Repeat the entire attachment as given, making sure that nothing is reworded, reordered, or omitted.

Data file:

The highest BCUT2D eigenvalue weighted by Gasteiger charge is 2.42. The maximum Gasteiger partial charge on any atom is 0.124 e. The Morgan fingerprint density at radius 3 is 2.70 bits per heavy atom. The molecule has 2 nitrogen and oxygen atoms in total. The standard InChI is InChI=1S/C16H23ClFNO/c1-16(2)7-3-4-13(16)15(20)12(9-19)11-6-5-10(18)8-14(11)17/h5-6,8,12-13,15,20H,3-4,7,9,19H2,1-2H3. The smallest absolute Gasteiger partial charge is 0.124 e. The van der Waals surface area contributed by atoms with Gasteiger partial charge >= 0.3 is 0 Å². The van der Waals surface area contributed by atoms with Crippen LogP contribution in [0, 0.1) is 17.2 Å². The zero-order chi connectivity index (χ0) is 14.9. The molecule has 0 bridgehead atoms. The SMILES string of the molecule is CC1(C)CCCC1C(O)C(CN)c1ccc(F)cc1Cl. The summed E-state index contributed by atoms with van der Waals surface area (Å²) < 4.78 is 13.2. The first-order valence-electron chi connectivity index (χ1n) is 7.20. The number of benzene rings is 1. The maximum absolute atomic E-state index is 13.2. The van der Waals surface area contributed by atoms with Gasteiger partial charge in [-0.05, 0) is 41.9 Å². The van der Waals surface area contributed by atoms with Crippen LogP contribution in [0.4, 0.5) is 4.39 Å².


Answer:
The highest BCUT2D eigenvalue weighted by Gasteiger charge is 2.42. The maximum Gasteiger partial charge on any atom is 0.124 e. The Morgan fingerprint density at radius 3 is 2.70 bits per heavy atom. The molecule has 2 nitrogen and oxygen atoms in total. The standard InChI is InChI=1S/C16H23ClFNO/c1-16(2)7-3-4-13(16)15(20)12(9-19)11-6-5-10(18)8-14(11)17/h5-6,8,12-13,15,20H,3-4,7,9,19H2,1-2H3. The smallest absolute Gasteiger partial charge is 0.124 e. The van der Waals surface area contributed by atoms with Gasteiger partial charge >= 0.3 is 0 Å². The van der Waals surface area contributed by atoms with Crippen LogP contribution in [0, 0.1) is 17.2 Å². The zero-order chi connectivity index (χ0) is 14.9. The molecule has 0 bridgehead atoms. The SMILES string of the molecule is CC1(C)CCCC1C(O)C(CN)c1ccc(F)cc1Cl. The summed E-state index contributed by atoms with van der Waals surface area (Å²) < 4.78 is 13.2. The first-order valence-electron chi connectivity index (χ1n) is 7.20. The number of benzene rings is 1. The maximum absolute atomic E-state index is 13.2. The van der Waals surface area contributed by atoms with Gasteiger partial charge in [-0.05, 0) is 41.9 Å². The van der Waals surface area contributed by atoms with Crippen LogP contribution in [0.4, 0.5) is 4.39 Å².